Open for Climate Justice: Intellectual Property, Human Rights, and Climate Change

22 Pages Posted: 10 Nov 2022 Last revised: 17 Nov 2022

See all articles by Matthew Rimmer

Matthew Rimmer

Queensland University of Technology (QUT)

Date Written: October 18, 2022

Abstract

This commentary highlights the history of conflict and division over intellectual property, technology transfer, and clean technologies during international climate negotiations. It considers the scope for open licensing to make environmental knowledge, data, technology, and intellectual property more widely accessible and available in order to better address climate adaptation and mitigation, as well as loss and damage. There has been a renewed interest in open access models for climate research, knowledge, and data. Creative Commons, SPARC and EIFL have launched a 4 year Open Climate Campaign, with funding from the Arcadia Foundation. The theme for the Open Access Week 2022 is Open for Climate Justice. Patent pledges have become increasingly popular as a means of sharing technologies. The Low Carbon Patent Pledge was launched in 2021 by Hewlett Packard Enterprise, Microsoft, and Facebook. The Pledge is designed to help disseminate clean technologies, subject to intellectual property rights. Meanwhile, the Government of Canada has experimented with patent collectives in the field of clean technologies. Open government policies have increasingly focused upon climate data, knowledge, and technologies. The Biden administration has been seeking to promote open innovation in the United States. At an international level, there has been discussion about the relationship between open science and human rights. The UNESCO Recommendation on Open Science provides a framework for the further development of policies in this field. While such new open source projects have promise, there is a need to scale up initiatives on open access, open data, open science, and open innovation to better address the challenges of climate change, biodiversity loss, and sustainable development.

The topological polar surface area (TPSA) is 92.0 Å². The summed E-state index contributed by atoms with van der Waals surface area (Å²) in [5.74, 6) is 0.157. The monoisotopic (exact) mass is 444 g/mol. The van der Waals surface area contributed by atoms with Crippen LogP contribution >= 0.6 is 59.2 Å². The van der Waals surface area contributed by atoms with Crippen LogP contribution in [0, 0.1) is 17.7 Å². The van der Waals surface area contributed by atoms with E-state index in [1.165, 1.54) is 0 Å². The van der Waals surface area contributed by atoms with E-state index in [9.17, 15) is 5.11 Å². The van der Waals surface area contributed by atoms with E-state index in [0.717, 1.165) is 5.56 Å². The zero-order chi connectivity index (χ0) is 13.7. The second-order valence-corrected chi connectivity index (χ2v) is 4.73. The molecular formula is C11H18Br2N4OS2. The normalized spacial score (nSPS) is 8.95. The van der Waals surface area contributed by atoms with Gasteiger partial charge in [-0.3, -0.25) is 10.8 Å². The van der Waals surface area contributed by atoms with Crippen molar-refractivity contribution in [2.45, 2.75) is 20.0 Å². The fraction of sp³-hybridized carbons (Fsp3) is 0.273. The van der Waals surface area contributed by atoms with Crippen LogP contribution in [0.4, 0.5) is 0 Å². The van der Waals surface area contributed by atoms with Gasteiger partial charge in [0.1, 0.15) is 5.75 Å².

This piece was written as a policy brief for open access week in 2022.

Keywords: intellectual property, human rights, climate justice, commons, patent law, patent pledges, patent infringement, open government, open science, open access, open data, open source, international climate talks

JEL Classification: K11, K32

Suggested Citation

Rimmer, Matthew, Open for Climate Justice: Intellectual Property, Human Rights, and Climate Change (October 18, 2022). Available at SSRN: https://ssrn.com/abstract=4258718 or http://dx.doi.org/10.2139/ssrn.4258718

Matthew Rimmer (Contact Author)

Queensland University of Technology (QUT) ( email )

Level 4, C Block Gardens Point
2 George St
Brisbane, Queensland QLD 4000
Australia

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